The risks accruing to securit threats from neighboring residents on !igerian oil and gas pro"ects are enormous. These are e2ternal risks that inhibit the achievement of a pro"ect's cost, time and qualit ob"ectives. 1t was gathered from the conducted interviews that the agitating ouths and militants activities on oil and gas fields in the form of assault and kidnapping of oil and gas companies emplo ees (Awe"e, +--)). vandali5ing of oil and gas pipelines. and sabotage (fire and e2plosion of oil and gas facilities). 1t was also gathered that due to lack of compensation pa ment which was supposed to be paid to the poor rural dwellers of these oil rich regions for the compulsor acquisition of their lands for oil and gas e2ploration. alwa s generates crisis in the area. (Bgedengbe, +--)) 1n this light, the respondents to the interview that were carried out proposed several strategies which include( /. The compulsor land use act should be amended so that adequate compensation fees should be paid to the owners of the acquired lands b oil and gas companies or the federal government. +. :orporate social responsibilit (:@9) (Avuleocha, +--,) should be enforced b the federal government so as to increase the development of these oil rich communities b oil and gas companies. &. The federal government of !igeria should seek to enforce stringent laws on waste disposals so as to stop the oil spillages from activities from oil and gas construction activities. (Assoka, et al., +--0) #. The ;!D production should be introduced full so as stop the flaring of gases which cause harm to human, animals and the entire ecological environment in the !iger 7elta region. (Dalbraith, +--6) 4.5.* 3nco(petence of pro ect tea( (e(bers 1R,*.52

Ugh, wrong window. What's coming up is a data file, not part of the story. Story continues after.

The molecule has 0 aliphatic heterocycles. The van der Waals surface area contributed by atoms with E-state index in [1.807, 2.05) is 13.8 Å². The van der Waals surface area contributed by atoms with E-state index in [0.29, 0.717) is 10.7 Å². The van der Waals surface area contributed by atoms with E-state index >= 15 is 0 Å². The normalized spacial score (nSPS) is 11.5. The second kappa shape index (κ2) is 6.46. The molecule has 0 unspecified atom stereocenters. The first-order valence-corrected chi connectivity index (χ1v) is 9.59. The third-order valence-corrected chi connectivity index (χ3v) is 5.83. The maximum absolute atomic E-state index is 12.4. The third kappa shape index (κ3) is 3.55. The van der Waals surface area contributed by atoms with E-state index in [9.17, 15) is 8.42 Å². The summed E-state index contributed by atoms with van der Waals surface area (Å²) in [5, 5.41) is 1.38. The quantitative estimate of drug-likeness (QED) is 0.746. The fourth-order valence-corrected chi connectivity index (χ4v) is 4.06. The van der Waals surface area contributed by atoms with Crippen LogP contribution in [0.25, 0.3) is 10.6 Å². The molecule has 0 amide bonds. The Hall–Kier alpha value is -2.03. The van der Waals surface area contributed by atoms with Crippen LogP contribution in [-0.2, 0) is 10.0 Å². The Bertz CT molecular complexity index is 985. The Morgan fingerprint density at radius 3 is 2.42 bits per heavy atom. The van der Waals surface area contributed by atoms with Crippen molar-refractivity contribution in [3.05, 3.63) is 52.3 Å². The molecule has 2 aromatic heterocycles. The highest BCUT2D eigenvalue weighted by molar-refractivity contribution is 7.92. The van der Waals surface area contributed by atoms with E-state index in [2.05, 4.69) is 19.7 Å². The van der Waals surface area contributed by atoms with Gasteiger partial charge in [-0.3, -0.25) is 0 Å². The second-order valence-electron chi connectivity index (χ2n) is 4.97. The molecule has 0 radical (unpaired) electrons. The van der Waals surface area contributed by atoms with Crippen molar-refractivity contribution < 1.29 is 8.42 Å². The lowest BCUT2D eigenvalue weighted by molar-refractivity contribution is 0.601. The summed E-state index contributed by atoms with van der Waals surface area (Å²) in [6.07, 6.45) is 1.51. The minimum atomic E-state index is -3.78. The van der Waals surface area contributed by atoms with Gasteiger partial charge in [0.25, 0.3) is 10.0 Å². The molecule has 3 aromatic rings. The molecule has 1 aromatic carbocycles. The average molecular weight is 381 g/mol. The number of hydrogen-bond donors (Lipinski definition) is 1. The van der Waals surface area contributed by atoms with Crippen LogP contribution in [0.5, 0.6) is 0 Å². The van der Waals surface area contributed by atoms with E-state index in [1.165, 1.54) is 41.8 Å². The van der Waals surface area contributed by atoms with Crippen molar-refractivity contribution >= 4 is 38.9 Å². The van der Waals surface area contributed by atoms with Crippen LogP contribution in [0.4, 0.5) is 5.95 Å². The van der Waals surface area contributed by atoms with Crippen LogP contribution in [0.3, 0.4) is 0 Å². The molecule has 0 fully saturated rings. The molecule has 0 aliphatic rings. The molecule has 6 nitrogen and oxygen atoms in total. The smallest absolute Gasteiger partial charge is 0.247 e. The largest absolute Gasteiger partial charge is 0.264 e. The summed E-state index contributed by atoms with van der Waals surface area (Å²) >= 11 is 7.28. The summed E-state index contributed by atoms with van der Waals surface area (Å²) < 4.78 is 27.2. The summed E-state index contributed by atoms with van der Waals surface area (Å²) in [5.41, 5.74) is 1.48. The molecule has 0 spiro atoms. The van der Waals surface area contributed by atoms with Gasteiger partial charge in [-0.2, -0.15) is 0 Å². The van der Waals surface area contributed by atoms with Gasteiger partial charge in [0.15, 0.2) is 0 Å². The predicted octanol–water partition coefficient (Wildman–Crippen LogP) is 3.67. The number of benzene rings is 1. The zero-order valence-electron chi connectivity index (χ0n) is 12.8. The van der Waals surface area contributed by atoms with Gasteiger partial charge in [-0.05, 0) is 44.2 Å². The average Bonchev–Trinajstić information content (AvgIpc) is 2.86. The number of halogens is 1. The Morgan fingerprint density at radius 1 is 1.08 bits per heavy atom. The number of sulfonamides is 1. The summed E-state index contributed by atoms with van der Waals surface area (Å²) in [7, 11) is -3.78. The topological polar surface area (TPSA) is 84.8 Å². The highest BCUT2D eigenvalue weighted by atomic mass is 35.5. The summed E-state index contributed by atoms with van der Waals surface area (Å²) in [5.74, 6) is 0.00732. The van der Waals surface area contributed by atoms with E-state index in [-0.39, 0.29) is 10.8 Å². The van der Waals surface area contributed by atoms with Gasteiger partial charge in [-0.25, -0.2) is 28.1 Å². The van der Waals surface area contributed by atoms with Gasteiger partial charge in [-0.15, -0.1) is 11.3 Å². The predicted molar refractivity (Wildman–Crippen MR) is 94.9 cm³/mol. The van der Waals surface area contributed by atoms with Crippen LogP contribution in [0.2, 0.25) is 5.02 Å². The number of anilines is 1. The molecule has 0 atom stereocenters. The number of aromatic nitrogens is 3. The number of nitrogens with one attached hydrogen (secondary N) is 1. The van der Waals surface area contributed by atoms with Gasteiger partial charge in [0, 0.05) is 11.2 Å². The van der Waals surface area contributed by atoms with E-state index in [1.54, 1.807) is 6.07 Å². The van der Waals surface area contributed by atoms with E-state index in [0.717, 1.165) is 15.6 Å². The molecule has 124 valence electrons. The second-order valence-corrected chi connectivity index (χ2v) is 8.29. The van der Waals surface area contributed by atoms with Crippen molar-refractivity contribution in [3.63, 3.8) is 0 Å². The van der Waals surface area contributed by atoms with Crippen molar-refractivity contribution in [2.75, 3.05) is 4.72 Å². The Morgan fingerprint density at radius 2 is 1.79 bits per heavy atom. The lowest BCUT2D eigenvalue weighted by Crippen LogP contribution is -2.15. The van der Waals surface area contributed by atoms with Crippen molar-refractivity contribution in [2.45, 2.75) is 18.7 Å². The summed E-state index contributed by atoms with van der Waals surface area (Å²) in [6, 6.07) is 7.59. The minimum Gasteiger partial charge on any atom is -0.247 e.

/,

%rom the phone interviews, it was gathered that the !igerian oil and gas pro"ects lack individuals with skills, knowledge and abilit to perform their duties efficientl . Aven though most pro"ect team members possessed at least one form of higher education degree, there is still that lack of insufficient skills needed to manage oil and gas pro"ects. 1n this view, the following strategies were proposed b the interviewees as follows( /. Affective teamwork should be enhanced via staff training to update them with the new technologies and industr skills. +. Dood staffing b effectivel matching pro"ect team members to the right pro"ects where the can function efficientl to achieve optimum productivit . 4.5.3 4oor designs 1,*."2